Time passes so quickly. What seemed to happen only yesterday may have occurred months or years ago. We spend our lives swimming in a stream of memories. Like exhaled bubbles, most moments of our lives drift off into the stream, forgotten forever or rarely recalled. Significant memories, which often include many we would rather forget, hug our bodies as we swim, refusing to float away with the current. Memories may increase our buoyancy, lending us strength to swim to a distant, desired destination. Or they may suck the breath from our lungs, and pull us beneath the surface. We may not be able to forget those that embarrass or disgust us, but if we can learn from them, we may avoid repeating the mistakes that forged those memories. On the other hand, we can strengthen and create positive memories if we concentrate upon those that will drive us onward. Now and then, it’s beneficial to sit back, recall what we’ve done, and reflect on what such accomplishments have contributed to our lives. It is with the latter in mind that I look back one year ago to when I started this blog.
In “The Blogging Wars: My Hope,” I essentially asked three questions: 1) Why should I start a blog now?; 2) Why should you read my blog?; and 3) What am I passionate about? For many years, part of me had yearned to write a blog, but I had no idea what I would do with one. What would I write about? What might I communicate that could benefit others? And how could I justify spending the time away from working on my novels to write a blog? Ultimately, I started the blog because of two factors: Condor and Depression.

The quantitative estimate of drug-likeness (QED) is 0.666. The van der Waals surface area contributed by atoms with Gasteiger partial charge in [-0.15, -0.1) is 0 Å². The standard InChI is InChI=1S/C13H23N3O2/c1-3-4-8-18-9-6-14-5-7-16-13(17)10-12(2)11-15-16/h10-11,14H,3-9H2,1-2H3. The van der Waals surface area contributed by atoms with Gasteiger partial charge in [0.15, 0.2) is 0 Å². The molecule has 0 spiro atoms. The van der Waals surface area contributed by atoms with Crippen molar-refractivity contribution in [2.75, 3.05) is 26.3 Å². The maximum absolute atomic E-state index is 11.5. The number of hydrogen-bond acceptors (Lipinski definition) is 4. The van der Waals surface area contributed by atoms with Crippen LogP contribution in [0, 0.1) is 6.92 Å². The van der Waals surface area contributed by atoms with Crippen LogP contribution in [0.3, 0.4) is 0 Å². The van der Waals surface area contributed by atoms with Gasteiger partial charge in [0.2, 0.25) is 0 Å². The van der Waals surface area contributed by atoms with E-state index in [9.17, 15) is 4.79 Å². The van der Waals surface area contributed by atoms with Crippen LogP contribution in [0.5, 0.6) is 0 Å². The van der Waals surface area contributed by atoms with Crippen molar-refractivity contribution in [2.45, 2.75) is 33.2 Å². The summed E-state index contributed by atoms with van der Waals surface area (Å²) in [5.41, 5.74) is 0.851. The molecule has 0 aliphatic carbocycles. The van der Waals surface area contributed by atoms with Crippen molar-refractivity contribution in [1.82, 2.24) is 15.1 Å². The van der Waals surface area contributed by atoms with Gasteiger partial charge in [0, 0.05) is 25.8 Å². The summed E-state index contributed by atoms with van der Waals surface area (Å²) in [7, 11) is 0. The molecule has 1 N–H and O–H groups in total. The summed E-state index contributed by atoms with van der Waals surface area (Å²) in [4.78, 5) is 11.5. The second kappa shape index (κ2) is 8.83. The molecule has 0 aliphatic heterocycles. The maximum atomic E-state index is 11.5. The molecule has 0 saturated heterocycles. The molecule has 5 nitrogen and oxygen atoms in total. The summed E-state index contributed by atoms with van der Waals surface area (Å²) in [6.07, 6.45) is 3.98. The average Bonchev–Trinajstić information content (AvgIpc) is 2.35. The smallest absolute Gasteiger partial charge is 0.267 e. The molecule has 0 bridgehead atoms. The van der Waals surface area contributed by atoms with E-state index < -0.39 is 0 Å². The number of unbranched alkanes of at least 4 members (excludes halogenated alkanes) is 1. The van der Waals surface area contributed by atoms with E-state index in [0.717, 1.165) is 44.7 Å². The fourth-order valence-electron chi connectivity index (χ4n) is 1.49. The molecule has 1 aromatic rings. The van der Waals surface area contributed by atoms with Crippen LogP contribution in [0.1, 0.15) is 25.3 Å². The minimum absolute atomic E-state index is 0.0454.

Every year, when Condor arrived, I would find myself at a loss as to how to engage with the convention’s Guest of Honor (G.O.H.). An esteemed author walked in our midst, yet I had read little or nothing of his (or her) fiction. Or perhaps I had read several of his novels, but many years previously, and thus lacked fresh reactions to his characters, settings, plots, and ideas to spark an interesting conversation regarding his work. Last year, I determined that I would read as many stories by 2011’s G.O.H. as I could. Both before and after Condor, I read most of the novels Dr. Gregory Benford wrote in the 1970s and early eighties. But, as the blog evolved, I quickly realized that I wanted to do more than merely review those books. I wanted to celebrate them. This involved outlining the stories, studying aspects that fascinated me, and thinking about what they meant to me.
Sometimes I grow depressed: I have written stories for so many years, but have yet to see any of them published. It’s my fault: I often fail to finish the stories I start, or spend too much time rewriting, and never put the effort into the submission process that I should. This lack of success drags me beneath the surface, where a subsequent lack of oxygen deprives me of the strength to swim onward. Depression most often afflicts me during the shorter days of Winter, especially around the holidays. I realized that everything I had tried before had not transformed me into the writer I wish to become, so I decided that I must adopt another approach. Around this time, an issue of “Locus” slid into my letterbox. It discussed the role that blogs play in fandom, and provided testimonials by published authors who found blogging beneficial to their careers. I figured, why not start? After so many years of swimming, I had not yet found the place I desired to inhabit. Why not take the next tributary, strike off in a direction I’ve contemplated, and see where it took me?
So, like Sam Clemens in Philip Jose Farmer’s The Fabulous Riverboat, or like Raul and company in Dan Simmons’ novel Endymion, I traveled into uncharted territory. At the very least, I figured, it would be an adventure.
This essay will continue with One Year Later: Part 2.
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